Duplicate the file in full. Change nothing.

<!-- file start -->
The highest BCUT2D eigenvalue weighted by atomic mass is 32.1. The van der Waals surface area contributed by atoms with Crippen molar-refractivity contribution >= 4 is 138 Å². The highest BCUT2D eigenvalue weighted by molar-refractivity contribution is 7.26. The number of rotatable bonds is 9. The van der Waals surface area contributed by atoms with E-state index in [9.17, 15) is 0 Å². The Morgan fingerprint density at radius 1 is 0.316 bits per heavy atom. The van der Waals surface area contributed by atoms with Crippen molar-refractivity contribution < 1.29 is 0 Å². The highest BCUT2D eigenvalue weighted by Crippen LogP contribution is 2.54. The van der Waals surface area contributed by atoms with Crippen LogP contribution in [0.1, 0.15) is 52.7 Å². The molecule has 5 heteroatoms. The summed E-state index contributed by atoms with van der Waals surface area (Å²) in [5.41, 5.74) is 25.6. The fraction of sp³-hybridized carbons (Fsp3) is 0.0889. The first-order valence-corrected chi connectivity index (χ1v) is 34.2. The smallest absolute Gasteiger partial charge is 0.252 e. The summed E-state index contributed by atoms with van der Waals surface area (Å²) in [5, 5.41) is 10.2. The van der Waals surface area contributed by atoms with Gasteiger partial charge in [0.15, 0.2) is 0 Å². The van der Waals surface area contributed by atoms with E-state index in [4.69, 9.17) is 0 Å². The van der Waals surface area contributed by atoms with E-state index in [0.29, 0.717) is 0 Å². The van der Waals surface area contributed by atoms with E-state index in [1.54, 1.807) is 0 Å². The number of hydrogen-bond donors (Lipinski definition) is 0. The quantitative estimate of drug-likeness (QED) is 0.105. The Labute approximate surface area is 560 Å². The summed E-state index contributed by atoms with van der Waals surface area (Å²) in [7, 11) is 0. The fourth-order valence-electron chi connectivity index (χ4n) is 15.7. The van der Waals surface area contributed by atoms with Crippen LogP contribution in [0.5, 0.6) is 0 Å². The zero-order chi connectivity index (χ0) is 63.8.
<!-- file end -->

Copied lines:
The highest BCUT2D eigenvalue weighted by atomic mass is 32.1. The van der Waals surface area contributed by atoms with Crippen molar-refractivity contribution >= 4 is 138 Å². The highest BCUT2D eigenvalue weighted by molar-refractivity contribution is 7.26. The number of rotatable bonds is 9. The van der Waals surface area contributed by atoms with E-state index in [9.17, 15) is 0 Å². The Morgan fingerprint density at radius 1 is 0.316 bits per heavy atom. The van der Waals surface area contributed by atoms with Crippen molar-refractivity contribution < 1.29 is 0 Å². The highest BCUT2D eigenvalue weighted by Crippen LogP contribution is 2.54. The van der Waals surface area contributed by atoms with Crippen LogP contribution in [0.1, 0.15) is 52.7 Å². The molecule has 5 heteroatoms. The summed E-state index contributed by atoms with van der Waals surface area (Å²) in [5.41, 5.74) is 25.6. The fraction of sp³-hybridized carbons (Fsp3) is 0.0889. The first-order valence-corrected chi connectivity index (χ1v) is 34.2. The smallest absolute Gasteiger partial charge is 0.252 e. The summed E-state index contributed by atoms with van der Waals surface area (Å²) in [5, 5.41) is 10.2. The van der Waals surface area contributed by atoms with Gasteiger partial charge in [0.15, 0.2) is 0 Å². The van der Waals surface area contributed by atoms with E-state index in [4.69, 9.17) is 0 Å². The van der Waals surface area contributed by atoms with E-state index in [0.29, 0.717) is 0 Å². The van der Waals surface area contributed by atoms with E-state index in [1.54, 1.807) is 0 Å². The number of hydrogen-bond donors (Lipinski definition) is 0. The quantitative estimate of drug-likeness (QED) is 0.105. The Labute approximate surface area is 560 Å². The summed E-state index contributed by atoms with van der Waals surface area (Å²) in [7, 11) is 0. The fourth-order valence-electron chi connectivity index (χ4n) is 15.7. The van der Waals surface area contributed by atoms with Crippen LogP contribution in [0.5, 0.6) is 0 Å². The zero-order chi connectivity index (χ0) is 63.8.